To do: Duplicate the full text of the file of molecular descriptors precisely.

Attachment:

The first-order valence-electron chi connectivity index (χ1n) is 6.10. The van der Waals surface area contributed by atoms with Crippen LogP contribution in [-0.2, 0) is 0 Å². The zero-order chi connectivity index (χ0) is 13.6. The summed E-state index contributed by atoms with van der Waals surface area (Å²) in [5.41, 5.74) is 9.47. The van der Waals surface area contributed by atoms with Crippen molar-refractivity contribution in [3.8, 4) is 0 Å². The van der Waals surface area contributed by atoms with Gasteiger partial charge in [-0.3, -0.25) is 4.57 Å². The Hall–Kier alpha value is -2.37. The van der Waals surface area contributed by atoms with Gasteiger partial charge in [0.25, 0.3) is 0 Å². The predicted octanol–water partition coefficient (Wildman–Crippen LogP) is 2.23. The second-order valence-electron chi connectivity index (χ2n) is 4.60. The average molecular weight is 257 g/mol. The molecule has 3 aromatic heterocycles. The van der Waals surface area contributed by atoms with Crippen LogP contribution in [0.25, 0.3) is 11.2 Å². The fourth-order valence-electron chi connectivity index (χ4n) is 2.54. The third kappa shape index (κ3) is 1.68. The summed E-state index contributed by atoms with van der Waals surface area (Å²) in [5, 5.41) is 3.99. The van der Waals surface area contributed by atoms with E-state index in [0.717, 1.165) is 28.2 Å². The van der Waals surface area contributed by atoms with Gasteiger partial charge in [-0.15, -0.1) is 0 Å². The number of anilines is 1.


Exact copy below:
The first-order valence-electron chi connectivity index (χ1n) is 6.10. The van der Waals surface area contributed by atoms with Crippen LogP contribution in [-0.2, 0) is 0 Å². The zero-order chi connectivity index (χ0) is 13.6. The summed E-state index contributed by atoms with van der Waals surface area (Å²) in [5.41, 5.74) is 9.47. The van der Waals surface area contributed by atoms with Crippen molar-refractivity contribution in [3.8, 4) is 0 Å². The van der Waals surface area contributed by atoms with Gasteiger partial charge in [-0.3, -0.25) is 4.57 Å². The Hall–Kier alpha value is -2.37. The van der Waals surface area contributed by atoms with Gasteiger partial charge in [0.25, 0.3) is 0 Å². The predicted octanol–water partition coefficient (Wildman–Crippen LogP) is 2.23. The second-order valence-electron chi connectivity index (χ2n) is 4.60. The average molecular weight is 257 g/mol. The molecule has 3 aromatic heterocycles. The van der Waals surface area contributed by atoms with Crippen LogP contribution in [0.25, 0.3) is 11.2 Å². The fourth-order valence-electron chi connectivity index (χ4n) is 2.54. The third kappa shape index (κ3) is 1.68. The summed E-state index contributed by atoms with van der Waals surface area (Å²) in [5, 5.41) is 3.99. The van der Waals surface area contributed by atoms with E-state index in [0.717, 1.165) is 28.2 Å². The van der Waals surface area contributed by atoms with Gasteiger partial charge in [-0.15, -0.1) is 0 Å². The number of anilines is 1.